Tag Archives: John Harris

On chanting Isaiah 61:10 to 63:9

                                                                                                                                                    בה
Isaiah, prophet eighth century, as painted by Michelangelo (1475-1564)

“I greatly rejoice in the Lord,”

begins the formal portion of Isaiah which I am scheduled to chant in Hebrew on Saturday September 28th, the day before Rosh Hashana. [1].

This is the Hebrew:

שׂ֧וֹשׂ אָשִׂ֣ישׂ בַּֽיהוָ֗ה

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This is how the first three verses of this Isaiah portion sounds when  Sarah Leah, my sister, sang them to help me prepare.

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What follows are these verses in Hebrew and English.These are the first verses from the Isaiah haftorah [1] reading on the day before Rosh Hashana, the Jewish calendar  New Year Year [2].

This is the first line of the selected reading. Unlike English that reads left to right, Hebrew reads right to left. This is an indication the Hebrew is a very old language. When language was first written, it was carved on stone. Since most workers are right handed,…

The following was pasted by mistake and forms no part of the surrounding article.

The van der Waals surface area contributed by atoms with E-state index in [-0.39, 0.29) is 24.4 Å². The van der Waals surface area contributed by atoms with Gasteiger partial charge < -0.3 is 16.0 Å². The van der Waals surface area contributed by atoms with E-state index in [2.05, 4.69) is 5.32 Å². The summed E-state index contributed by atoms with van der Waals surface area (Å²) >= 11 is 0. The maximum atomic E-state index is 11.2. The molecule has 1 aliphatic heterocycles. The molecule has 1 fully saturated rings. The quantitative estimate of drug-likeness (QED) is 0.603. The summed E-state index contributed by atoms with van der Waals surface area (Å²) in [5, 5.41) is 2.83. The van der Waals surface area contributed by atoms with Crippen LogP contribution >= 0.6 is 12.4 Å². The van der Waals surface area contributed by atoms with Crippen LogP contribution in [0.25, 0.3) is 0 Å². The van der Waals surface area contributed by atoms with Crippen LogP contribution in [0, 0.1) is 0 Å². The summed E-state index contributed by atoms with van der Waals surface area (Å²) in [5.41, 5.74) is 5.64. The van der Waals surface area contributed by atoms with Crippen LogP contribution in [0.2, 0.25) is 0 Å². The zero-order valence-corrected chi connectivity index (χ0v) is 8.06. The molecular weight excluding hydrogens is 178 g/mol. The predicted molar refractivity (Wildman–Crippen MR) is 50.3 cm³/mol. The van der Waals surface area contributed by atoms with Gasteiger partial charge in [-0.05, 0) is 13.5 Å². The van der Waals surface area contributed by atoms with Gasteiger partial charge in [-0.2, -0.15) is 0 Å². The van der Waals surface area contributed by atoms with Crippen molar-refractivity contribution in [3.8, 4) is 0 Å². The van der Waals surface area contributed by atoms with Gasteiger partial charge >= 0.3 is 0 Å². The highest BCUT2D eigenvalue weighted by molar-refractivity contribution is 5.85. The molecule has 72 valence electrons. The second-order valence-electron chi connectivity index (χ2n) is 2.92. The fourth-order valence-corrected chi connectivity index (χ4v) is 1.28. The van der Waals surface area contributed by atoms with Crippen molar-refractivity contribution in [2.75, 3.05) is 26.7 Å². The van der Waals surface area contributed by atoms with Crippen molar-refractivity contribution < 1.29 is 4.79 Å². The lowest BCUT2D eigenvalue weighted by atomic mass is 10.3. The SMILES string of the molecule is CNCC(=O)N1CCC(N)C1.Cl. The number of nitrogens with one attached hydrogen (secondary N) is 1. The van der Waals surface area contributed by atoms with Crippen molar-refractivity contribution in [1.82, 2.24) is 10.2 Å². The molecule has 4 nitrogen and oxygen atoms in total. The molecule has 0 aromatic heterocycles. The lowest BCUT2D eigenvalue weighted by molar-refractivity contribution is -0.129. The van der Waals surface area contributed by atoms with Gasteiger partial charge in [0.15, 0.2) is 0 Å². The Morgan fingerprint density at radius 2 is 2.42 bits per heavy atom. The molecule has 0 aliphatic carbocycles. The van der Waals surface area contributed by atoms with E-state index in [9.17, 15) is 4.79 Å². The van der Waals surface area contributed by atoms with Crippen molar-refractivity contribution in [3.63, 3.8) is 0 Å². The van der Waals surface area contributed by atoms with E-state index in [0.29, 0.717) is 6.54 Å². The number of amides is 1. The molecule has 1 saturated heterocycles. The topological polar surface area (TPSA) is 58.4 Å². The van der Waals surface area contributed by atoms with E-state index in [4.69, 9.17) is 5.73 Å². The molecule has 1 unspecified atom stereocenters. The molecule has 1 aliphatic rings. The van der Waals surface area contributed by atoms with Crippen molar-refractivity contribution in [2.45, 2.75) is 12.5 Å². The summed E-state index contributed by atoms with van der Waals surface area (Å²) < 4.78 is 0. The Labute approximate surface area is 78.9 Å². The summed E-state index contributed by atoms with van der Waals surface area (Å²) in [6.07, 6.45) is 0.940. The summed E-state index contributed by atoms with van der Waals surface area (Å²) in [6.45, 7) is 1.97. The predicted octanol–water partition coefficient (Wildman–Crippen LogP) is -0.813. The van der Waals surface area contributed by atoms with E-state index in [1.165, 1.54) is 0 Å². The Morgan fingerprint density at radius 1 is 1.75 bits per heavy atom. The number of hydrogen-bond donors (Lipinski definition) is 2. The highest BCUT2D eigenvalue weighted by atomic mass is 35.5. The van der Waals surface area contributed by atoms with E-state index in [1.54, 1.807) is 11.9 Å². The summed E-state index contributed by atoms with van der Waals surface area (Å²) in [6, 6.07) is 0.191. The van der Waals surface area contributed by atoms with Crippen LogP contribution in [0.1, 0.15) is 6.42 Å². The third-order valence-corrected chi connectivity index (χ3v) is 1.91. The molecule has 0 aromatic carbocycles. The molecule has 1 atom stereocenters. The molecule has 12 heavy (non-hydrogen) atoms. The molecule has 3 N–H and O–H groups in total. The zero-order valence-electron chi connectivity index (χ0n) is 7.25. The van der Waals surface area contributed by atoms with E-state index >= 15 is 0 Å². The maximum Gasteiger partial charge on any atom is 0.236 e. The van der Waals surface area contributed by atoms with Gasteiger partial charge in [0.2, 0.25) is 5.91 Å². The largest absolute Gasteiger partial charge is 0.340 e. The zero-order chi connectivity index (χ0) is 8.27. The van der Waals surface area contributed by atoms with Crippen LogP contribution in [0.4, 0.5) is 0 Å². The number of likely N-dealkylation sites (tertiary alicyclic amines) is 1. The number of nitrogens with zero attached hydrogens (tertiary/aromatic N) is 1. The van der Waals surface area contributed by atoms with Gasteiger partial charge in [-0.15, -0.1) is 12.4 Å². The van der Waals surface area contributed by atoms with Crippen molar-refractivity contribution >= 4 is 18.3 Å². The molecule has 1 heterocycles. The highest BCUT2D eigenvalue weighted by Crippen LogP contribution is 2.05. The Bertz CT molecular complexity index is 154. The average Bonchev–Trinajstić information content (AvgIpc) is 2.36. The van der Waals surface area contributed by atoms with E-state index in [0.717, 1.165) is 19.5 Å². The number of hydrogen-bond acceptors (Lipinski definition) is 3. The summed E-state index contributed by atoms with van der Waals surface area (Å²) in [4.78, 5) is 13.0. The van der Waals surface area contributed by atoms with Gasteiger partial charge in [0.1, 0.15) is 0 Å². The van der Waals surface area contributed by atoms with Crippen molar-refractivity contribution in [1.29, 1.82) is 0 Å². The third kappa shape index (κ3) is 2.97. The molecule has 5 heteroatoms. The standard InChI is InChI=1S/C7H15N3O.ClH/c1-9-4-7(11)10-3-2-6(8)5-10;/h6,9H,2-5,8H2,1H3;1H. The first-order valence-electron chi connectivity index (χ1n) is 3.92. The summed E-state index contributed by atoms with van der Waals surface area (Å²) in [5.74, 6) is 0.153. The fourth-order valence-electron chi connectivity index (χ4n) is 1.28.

As a child of six, I was taught Hebrew in the morning and English in the afternoon. This happened for the first eight years of elementary school. Then, in high school, more Hebrew— compulsory after school Hebrew which I often resisted followed by one year of college Hebrew.
To this day when I am handed a book all too often I open it up without thinking. All to frequently, I open up an English book the wrong way and then pa Hebrew book the wrong way. When that happens, I feel maladjusted.

 

Later, I will discuss the considerable age of the Hebrew text which by tradition was dictated to Moses on Mount Sinai. This text has been handed down in written form for hundreds of years by and from generation to generation. The original draft contains occasional errors which are not corrected lest the instinct to correct might lead  to unwanted consequences. Instead, when a mistake does appear it’s correction appears immediately afterward in brackets. Here is an example from this haftorah.

[Insert example here.]

The Jewish Publication Society is responsible for the English translation. My mother Dr. Miriam Pell Schmerler helped in the Jewish Publication Society’s historic efforts in the late 1950s and early 1960s to produce an historically accurate translation of the Old Testament incorporating modern archeological findings and Biblical scholarship.